October 14, 2016 @ 3:59 pm
I remember when Stone was a small warehouse gig. I enjoyed the simpleness of it and the focus of quality beer. It was a relaxed comfortable place where beer lovers came to bs and talk beer. Over the years I have seen Stone turn into something I no longer enjoyed. The big fancy over priced indulged house on the hill and the uber hip beer garden down south. I feel like they lost focus on what it was that made the every day beer drinker love them. Sadly the same has happened with Ballast Point. I miss the original Home Brew mart with it’s standing room only intimate feel and focus on quality beer. In the end when you waste all the time and money on things that don’t matter you lose sight of what the original goal was. It’s sad. All the money that went in to building these lavish facilities could have went to other things that would sustain a flashy restaurant or a well kept garden.
October 14, 2016 @ 10:33 am
Word is another local smaller brewery just laid off a dozen or so employees. It’s gonna be a big party at Lagunitas in January.
October 14, 2016 @ 6:45 am
“…and Greg’s justifying that as not being a sell out because the investor was not Big Beer. Like that somehow matters; you sold a piece of the company to someone else.”
You can be against selling any piece of the business off, and that’s fine, but it absolutely matters that its not to big beer. Goose Island is the standard IPA at bad bars everywhere not because they got an influx of cash (or because of quality), but because of who owns them. Leverage/monopolies are what’s harmful, not funding.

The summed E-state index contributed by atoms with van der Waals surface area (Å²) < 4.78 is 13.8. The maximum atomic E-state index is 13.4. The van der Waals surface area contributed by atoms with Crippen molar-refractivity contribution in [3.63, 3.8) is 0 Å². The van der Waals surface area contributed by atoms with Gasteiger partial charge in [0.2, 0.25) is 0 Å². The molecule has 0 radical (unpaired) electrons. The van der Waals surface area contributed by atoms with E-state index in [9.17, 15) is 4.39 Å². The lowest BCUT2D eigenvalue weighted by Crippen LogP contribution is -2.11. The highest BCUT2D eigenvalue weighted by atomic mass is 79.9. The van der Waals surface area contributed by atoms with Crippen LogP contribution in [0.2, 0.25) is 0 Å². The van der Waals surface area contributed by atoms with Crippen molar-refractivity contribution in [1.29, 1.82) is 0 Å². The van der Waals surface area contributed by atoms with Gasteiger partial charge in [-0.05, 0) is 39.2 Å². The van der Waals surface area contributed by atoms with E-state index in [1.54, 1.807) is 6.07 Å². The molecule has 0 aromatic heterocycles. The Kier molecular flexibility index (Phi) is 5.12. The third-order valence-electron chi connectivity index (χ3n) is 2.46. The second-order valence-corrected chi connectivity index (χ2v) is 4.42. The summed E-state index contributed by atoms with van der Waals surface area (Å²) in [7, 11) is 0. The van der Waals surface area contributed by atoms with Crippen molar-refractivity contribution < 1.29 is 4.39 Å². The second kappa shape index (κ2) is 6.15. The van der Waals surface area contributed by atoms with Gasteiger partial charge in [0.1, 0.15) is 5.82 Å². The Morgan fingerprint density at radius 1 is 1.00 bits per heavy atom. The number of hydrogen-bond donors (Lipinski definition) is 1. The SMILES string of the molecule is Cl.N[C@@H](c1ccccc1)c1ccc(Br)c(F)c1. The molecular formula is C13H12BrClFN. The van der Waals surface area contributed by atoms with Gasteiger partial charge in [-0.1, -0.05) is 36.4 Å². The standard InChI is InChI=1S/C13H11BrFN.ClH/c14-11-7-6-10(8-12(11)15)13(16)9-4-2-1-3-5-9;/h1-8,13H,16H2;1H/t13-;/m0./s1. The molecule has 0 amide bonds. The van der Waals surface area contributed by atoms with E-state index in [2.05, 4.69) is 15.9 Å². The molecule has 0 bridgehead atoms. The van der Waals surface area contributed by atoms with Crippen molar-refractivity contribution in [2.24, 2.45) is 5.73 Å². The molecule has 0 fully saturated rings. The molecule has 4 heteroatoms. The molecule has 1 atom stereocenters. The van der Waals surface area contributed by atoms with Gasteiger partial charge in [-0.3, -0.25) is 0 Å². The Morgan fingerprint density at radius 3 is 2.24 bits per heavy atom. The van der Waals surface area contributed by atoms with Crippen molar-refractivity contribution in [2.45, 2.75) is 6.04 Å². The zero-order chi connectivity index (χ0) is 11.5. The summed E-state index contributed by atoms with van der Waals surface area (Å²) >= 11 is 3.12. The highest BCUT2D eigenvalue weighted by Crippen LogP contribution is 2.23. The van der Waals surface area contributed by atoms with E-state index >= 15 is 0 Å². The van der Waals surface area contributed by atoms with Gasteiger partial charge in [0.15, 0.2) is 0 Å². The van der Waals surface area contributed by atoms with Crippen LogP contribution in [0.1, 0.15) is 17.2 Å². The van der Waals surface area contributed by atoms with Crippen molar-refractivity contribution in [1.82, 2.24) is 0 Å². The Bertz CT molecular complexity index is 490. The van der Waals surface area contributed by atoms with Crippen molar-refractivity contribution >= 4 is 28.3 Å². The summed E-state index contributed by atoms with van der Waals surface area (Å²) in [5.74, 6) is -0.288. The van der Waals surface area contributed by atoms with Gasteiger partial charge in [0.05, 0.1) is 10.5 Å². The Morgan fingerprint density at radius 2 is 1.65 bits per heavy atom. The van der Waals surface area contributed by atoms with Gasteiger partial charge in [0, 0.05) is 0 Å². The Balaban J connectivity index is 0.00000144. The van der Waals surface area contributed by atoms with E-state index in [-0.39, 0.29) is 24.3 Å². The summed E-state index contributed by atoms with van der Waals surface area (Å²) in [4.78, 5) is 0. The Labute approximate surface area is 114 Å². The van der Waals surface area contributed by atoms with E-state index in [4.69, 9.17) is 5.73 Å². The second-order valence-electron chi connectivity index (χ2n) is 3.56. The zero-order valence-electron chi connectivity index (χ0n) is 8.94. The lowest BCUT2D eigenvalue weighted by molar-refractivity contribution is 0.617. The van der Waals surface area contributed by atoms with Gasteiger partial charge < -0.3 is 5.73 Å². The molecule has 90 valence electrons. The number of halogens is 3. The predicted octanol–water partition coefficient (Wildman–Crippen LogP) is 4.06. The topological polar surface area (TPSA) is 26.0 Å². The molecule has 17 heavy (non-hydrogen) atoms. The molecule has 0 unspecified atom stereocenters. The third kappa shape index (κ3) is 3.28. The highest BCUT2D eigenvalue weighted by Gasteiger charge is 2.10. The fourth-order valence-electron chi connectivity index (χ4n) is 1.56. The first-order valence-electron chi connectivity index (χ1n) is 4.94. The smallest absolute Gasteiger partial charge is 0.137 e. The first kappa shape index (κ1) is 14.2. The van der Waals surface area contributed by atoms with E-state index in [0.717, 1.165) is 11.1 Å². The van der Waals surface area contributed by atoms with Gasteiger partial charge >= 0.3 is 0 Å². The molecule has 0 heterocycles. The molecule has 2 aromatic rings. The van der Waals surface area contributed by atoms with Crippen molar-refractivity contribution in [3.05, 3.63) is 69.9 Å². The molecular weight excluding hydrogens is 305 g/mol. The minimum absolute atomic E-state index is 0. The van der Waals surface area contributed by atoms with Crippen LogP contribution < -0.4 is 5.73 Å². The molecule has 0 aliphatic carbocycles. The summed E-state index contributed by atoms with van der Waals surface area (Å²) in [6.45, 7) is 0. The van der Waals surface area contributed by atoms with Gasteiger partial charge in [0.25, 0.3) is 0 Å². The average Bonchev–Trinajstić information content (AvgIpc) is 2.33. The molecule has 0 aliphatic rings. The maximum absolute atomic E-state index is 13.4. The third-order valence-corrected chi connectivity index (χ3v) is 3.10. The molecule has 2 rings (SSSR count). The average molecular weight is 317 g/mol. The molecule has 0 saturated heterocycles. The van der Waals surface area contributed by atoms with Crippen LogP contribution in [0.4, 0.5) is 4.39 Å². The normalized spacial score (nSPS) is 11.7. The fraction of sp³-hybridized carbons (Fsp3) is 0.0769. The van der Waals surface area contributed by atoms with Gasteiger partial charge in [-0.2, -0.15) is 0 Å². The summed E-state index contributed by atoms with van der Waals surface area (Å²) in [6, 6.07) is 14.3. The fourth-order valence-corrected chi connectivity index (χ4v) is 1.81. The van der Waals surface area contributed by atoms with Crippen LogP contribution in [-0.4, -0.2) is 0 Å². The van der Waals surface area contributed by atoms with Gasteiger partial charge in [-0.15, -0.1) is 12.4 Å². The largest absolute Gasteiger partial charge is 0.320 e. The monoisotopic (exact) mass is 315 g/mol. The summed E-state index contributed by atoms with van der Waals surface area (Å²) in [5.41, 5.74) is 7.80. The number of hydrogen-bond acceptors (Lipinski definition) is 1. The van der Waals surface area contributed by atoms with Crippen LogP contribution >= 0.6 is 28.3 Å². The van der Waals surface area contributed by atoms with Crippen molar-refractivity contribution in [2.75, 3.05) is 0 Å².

October 14, 2016 @ 6:07 am
I had applied for a somewhat senior role there a couple of years ago. With Greg off trying to become the beer Willy Wonka of Europe, there was clearly nobody in charge back in Escondido. The other senior managers were unresponsive, the HR dept. was incompetent and the guy recruiting me was also selling t-shirts. The process took almost a year and – in retrospect – I’m glad nothing came to fruition. One only needs to read their Glassdoor reviews to see the workers are not impressed. There are bars down the street from Stone that don’t sell it, a dozens of other brewers just in San Diego cranking out more interesting and better beer. Stone has been coasting on reputation, but now is seemingly running out of steam. They can’t blame ‘big beer” for their own incompetence.
October 14, 2016 @ 4:12 am
Put another way: “We became the very big beer we claimed to despise and discovered we were pretty shit at it, so we made our employees pay the price.”
October 13, 2016 @ 7:02 pm